Recently, representatives from 26 nations gathered in Frankfurt at the Global Right to Repair Coalition and Right to Repair SA (R2RSA) was among them.

The 2018 meeting marked the fourth meeting in eight years. The meeting Chairman, Hartmut Rohl, announced that the coalition attendance had reached 26 nations present, with China and Brazil being the latest newcomers to the meeting. 

Les Mc Master, Director of R2RSA and Vice Chairman of the Motor Industry Workshop Association, says the feedback he presented to the coalition on the recent Competition Commissioner-lead Motor Industry Code of Conduct document soon to be released in South Africa, was met with delight by delegates who have been observing the change in the South African Right to Repair Campaign and eagerly await the outcome. 

“We have been part of the coalition for several years now and our global counterparts have been supporting the campaign and its aims since inception,” says Mc Master. “We believe that the code is a big step in the right direction for the campaign. It is exciting that we are now on the path to correcting the current situation in the industry as has been done in other countries around the world.”

The Right to Repair campaigns internationally aim to allow consumers to select where their vehicles are serviced, maintained and repaired at competitive prices in the workshop of their choice.“There is a need for a fair and competitive regulatory environment that enables freedom of choice for the consumers and gives aftermarket Small Medium Enterprises a chance to stay in business,” he says. 

Mc Master says, as in South Africa, the status quo is being challenged in other countries as it cannot continue as is. It is exclusionary and unsustainable. “Competition is the basis for an inclusive and sustainable economy. We need to make sure that the independent small business can compete. That is a far more sustainable way of assuring real change. In SA current exclusionary practices mean start-ups are being driven out of business, and job creation is restricted as is the growth of this sector. Denying workshops the chance to repair vehicles because of warranties and access to information has allowed manufacturers to monopolise the automotive industry.”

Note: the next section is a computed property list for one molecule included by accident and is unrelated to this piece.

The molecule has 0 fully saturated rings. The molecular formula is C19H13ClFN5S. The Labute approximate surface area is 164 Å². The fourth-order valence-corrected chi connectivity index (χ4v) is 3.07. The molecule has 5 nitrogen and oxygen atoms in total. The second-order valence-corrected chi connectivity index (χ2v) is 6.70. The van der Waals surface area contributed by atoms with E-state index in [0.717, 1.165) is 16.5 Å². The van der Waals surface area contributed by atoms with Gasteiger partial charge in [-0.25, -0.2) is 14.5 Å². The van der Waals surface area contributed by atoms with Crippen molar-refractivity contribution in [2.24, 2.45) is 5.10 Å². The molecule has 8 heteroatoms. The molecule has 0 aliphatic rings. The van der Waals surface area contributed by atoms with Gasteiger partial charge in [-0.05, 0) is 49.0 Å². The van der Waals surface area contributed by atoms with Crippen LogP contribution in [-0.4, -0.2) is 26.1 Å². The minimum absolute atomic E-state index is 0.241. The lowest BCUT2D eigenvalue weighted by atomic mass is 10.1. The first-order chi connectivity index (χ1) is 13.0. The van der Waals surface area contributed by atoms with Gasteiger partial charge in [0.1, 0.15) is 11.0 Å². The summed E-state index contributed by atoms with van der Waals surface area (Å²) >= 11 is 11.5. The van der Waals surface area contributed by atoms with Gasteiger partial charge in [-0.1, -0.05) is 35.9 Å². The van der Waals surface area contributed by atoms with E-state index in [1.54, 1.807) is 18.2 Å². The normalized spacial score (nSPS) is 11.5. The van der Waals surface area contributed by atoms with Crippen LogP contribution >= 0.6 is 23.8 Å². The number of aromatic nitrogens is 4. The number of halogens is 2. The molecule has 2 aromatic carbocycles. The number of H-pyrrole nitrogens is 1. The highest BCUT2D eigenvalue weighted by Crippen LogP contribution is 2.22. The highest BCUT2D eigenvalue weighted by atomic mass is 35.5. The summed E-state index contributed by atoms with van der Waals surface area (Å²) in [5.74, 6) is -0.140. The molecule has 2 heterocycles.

He adds that the anti-competitive situation means inflated prices for consumers. “Extended warranties are locking consumers into periods where firstly, they have no choice but to use the dealer for repairs and secondly, they are at the mercy of the dealer who can charge whatever rates he/she chooses. Ultimately consumers are being denied the right to have their vehicle repaired at a workshop of their choice. We believe this also inhibits the consumer’s right to support local business. We are driving for much needed change.” 

Other permanent inaugural member associations represented at the meeting included Autocare Association from the USA; Australia Automotive Aftermarket Association from Australia; Automotive Industries Association from Canada; and Figiefa from the European Union.

A representative from each association presented an update on progress in their respective countries and focused on the next industry challenge regarding the connected car and how the Original Equipment Manufacturer’s will be using this to once again gain an unfair advantage with their telematics programmes. “There was much debate on this issue from all the delegates culminating in a joint press release condemning the programmes by all the major manufactures. The EU and USA delegates agreed to put forward their strategies to counteract this,” says Mc Master. 

After the main presentations the floor was opened to the other delegates to enlighten the meeting on the problems in their countries. The Chinese delegation enthralled the delegates with the sheer size of the Chinese motor industry which consists of 500 000 workshops servicing 254 million vehicles. With this staggering number of independent workshops China does not have a trade association regulating any of the workshops. 

“The meeting closed with a unified statement that the independent aftermarkets would not rest on their laurels and will continue, through the coalition, to address the issues regarding OEM malpractices throughout the world,” concludes Mc Master. 

Caption: (From left) Nick van de Belt, EU ADPA Haynes Pro, Les Mc Master, Director Right to Repair SA and Dewald Ranft, Chairman of the Motor Industry Workshop Association, at the Global Right to Repair Coalition in Frankfurt. 


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